Murdoch University hosted a meeting for local Indigenous professional women with the First Lady of the Federal Republic of Nigeria, Her Excellency Dame Dr Patience Goodluck Jonathan, and key women members of her entourage.
Murdoch Vice Chancellor Professor Richard Higgott, Professor Bev Thiele, Deputy Vice Chancellor (Academic) and Professor Rhonda Marriott, Director of the Kulbardi Aboriginal Centre at Murdoch, welcomed the group, who are in Perth for the CHOGM events.
“Given the prominence of Human Rights on the agenda of the CHOGM meeting, we were pleased to create an opportunity for African and Indigenous women to talk with each other about Australia’s most pressing social justice and equity issue,” Professor Thiele said.
“In Australia, our greatest challenges arise from the impact of poor education opportunities and poor health outcomes on the capacity of Australian Aboriginal and Torres Strait Islander people to drive the agenda of change,” said Professor Marriott.
“While we come from African and Australian Aboriginal nations and the Wadjella community, we share troubling concerns about issues of education, health, justice, community capacity, politics and economics. There are differences in how those issues play out in our respective countries but we have much in common and can learn from one another for the challenges we each face on a daily basis.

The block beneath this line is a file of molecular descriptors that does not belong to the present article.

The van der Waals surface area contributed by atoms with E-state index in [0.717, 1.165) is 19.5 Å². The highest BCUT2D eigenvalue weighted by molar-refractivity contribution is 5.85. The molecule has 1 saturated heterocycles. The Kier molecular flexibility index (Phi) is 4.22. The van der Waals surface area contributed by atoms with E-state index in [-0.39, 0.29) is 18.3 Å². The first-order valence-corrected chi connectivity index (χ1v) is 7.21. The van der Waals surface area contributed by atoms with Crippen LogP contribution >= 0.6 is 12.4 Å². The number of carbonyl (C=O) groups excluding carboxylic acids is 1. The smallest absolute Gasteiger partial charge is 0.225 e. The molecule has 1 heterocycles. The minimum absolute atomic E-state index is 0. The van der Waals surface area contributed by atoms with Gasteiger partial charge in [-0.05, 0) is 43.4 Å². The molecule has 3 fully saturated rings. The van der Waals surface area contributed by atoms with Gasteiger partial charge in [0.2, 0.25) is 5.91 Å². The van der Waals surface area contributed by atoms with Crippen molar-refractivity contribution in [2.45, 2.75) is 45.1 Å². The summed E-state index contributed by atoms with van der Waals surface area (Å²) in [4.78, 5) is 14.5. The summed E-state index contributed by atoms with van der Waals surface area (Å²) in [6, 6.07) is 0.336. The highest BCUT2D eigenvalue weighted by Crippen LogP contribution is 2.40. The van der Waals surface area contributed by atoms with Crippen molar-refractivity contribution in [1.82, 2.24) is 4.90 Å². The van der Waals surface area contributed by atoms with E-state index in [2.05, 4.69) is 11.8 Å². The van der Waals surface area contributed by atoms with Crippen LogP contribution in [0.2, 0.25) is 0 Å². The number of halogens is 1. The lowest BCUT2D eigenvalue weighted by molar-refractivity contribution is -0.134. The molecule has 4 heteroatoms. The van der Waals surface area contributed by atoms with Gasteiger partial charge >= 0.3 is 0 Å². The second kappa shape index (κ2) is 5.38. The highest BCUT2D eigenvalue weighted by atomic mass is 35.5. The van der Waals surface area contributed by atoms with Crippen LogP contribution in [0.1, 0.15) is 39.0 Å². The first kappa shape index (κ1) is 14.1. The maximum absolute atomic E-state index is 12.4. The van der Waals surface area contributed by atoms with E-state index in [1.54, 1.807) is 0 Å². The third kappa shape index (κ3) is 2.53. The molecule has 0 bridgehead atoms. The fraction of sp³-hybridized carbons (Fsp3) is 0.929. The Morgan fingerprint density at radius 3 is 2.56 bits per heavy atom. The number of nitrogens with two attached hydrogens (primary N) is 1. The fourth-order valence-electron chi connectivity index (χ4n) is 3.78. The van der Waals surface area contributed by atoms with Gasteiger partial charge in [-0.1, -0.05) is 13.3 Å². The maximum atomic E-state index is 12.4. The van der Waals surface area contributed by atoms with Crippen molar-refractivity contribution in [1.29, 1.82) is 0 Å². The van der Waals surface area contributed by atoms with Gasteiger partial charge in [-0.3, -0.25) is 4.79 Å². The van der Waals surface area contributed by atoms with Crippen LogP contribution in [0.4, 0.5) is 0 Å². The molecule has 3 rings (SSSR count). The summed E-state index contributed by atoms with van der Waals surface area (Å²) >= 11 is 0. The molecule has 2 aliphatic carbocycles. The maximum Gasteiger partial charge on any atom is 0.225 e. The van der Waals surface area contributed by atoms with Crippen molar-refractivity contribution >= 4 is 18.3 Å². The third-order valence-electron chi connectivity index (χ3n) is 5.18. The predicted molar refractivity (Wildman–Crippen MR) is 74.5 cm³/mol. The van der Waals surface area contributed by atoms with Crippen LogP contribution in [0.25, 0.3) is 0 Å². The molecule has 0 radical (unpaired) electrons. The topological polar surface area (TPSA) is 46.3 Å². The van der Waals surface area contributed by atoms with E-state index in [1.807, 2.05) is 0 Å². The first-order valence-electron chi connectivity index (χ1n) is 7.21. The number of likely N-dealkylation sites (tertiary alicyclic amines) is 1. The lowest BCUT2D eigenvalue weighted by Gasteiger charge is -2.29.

“As women, we have important and highly influential roles in our communities. As grandmothers, mothers and sisters, we influence and strengthen our families. As community members and leaders, we have a strong voice to positively build the capacity and direction of our communities.”
She added that as women with much to learn from one another, great strength can be achieved when there are opportunities to come together to yarn and talk. “Sharing ideas and comparing experiences on commonly faced issues presents opportunities for further discussions that will endure beyond this event.”